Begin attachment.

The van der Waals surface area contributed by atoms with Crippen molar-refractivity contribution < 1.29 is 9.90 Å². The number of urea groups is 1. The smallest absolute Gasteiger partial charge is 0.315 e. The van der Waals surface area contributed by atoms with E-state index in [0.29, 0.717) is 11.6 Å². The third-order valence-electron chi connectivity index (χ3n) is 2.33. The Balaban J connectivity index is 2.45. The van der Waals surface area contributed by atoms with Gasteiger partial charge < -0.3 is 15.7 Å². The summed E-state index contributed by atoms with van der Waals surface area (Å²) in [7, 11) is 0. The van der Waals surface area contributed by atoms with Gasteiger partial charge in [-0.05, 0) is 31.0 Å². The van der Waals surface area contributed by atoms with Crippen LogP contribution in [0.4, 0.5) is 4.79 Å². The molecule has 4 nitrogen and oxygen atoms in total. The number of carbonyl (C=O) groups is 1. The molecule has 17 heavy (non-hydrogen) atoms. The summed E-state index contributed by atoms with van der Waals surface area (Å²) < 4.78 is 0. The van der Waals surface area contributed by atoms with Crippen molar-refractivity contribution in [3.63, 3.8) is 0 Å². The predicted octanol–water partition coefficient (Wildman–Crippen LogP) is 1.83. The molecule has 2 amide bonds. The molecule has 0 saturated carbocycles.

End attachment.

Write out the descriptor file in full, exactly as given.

The van der Waals surface area contributed by atoms with Crippen molar-refractivity contribution < 1.29 is 9.90 Å². The number of urea groups is 1. The smallest absolute Gasteiger partial charge is 0.315 e. The van der Waals surface area contributed by atoms with E-state index in [0.29, 0.717) is 11.6 Å². The third-order valence-electron chi connectivity index (χ3n) is 2.33. The Balaban J connectivity index is 2.45. The van der Waals surface area contributed by atoms with Gasteiger partial charge < -0.3 is 15.7 Å². The summed E-state index contributed by atoms with van der Waals surface area (Å²) in [7, 11) is 0. The van der Waals surface area contributed by atoms with Gasteiger partial charge in [-0.05, 0) is 31.0 Å². The van der Waals surface area contributed by atoms with Crippen LogP contribution in [0.4, 0.5) is 4.79 Å². The molecule has 4 nitrogen and oxygen atoms in total. The number of carbonyl (C=O) groups is 1. The molecule has 17 heavy (non-hydrogen) atoms. The summed E-state index contributed by atoms with van der Waals surface area (Å²) < 4.78 is 0. The van der Waals surface area contributed by atoms with Crippen molar-refractivity contribution in [3.63, 3.8) is 0 Å². The predicted octanol–water partition coefficient (Wildman–Crippen LogP) is 1.83. The molecule has 2 amide bonds. The molecule has 0 saturated carbocycles.